From Strayer and Smith (2000, 2001).
Gammarus tigrinus is common throughout the freshwater tidal Hudson River. Like other benthic animals, its local density varies from place to place by more than 1,000-fold. Of this variation, 11 percent canbe attributed to sampling error, 14 percent can be explained by environmental variables like bottom type, and 75 percent remains unexplained (Strayer and Smith, 2001). This unexplained variation could be due to biological factors (e.g., sediment bacteria, amphipod behavior, fishpreda-tion), disturbance history, unmeasured characteristics of the environment (e.g., local current regime, sediment stability), and so on. Understanding the causes and consequences of spatial variation in large-river benthic communities represents a major research challenge.
Benthic communities vary over time in response to season, disturbances, species invasions, human alteration of riverine habitats, long-term climate change, and so on. Unfortunately, very little is known about how the Hudson's benthos varies over time. Based on work done in other rivers and estuaries, we can assume that there are significant seasonal changes in the community (for example, Wolff, 1983; Beckett, 1992). The Hudson's zoobenthos must have changed greatly over the past one hundred to two hundredyears in response to pollution and habitat alteration by humans. Further, it seems likely that there has beennaturallong-term variation in the benthic community. However, we know almost nothing about the nature of these changes. The only temporal change in the zoobenthos that has been well studied in the Hudson is its response to the zebra mussel invasion.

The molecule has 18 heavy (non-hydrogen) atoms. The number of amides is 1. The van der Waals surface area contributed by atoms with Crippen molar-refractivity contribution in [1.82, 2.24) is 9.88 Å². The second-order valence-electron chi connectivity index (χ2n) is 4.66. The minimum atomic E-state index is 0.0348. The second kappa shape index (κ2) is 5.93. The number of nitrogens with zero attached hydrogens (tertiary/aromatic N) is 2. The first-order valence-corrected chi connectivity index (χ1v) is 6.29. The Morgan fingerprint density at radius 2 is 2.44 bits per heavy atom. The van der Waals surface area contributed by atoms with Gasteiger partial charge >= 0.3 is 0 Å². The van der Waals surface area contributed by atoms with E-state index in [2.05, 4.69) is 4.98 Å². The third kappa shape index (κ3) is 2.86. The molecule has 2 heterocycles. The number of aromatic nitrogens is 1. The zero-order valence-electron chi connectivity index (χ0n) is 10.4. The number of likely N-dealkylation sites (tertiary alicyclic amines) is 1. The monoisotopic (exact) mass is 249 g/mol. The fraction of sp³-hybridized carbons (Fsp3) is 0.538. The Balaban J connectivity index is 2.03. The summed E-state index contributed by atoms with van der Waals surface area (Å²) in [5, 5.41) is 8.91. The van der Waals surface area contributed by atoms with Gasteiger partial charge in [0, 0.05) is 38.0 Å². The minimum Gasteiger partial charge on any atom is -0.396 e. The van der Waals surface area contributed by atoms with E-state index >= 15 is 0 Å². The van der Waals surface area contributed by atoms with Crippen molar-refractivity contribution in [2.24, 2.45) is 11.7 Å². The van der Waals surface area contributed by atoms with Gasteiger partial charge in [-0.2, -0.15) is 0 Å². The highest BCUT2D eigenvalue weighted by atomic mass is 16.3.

Zebra mussels first appeared in the river in May 1991 and by the end of 1992 constituted over half of heterotrophic biomass in the freshwater tidal Hudson (Strayer, Chapter 21, this volume). They reduced the biomass of phytoplankton and small zooplankton by 80-90 percent (Caraco et al., 1997; Pace, Findlay, and Fischer, 1998; Chapter 9, this volume; Chapter 16, this volume), changed the species composition of the remaining phytoplank-ton (Smith et al., 1998), increased water clarity by 45 percent (Caraco et al., 1997), changed concentrations of dissolved oxygen and plant nutrients (Caraco etal., 2000), and increased numbers ofbac-terioplankton (Findlay, Pace, and Fischer, 1998).
The zoobenthos showed three kinds of response to the zebra mussel invasion. First, there was an overall depletion of the zoobenthos other than zebra mussels (Fig. 19.4, upper). Riverwide, we estimated a loss of about 4,000 animals/m2 (Strayer and Smith, 2001), or roughly three benthic animals lost for every zebra mussel that appeared. Taken together with losses in the zooplankton (Pace et al., 1998), we estimated that about half of the biomass of invertebrates useful for fish forage was lost from the Hudson with the zebra mussel invasion (Strayer and Smith, 2001).
Second, the response of benthic species to the zebra mussel invasion depended on their trophic group. Species that feed on plankton (that is, suspension-feeders plus the phantom midge Chaoborus punctipennis, which eats small zooplankton) declined much more severely than species that feed on benthic food (that is, predators and deposit-feeders) (Fig. 19.4, middle). Since the zebra mussel invasion, benthic planktivores have declined by 46-100 percent, and several formerly common species appear to be on the verge of disappearing from the Hudson. Because these benthic planktivores constituted more than half of heterotrophic biomass in the freshwater tidal Hudson River before the zebra mussel invasion,
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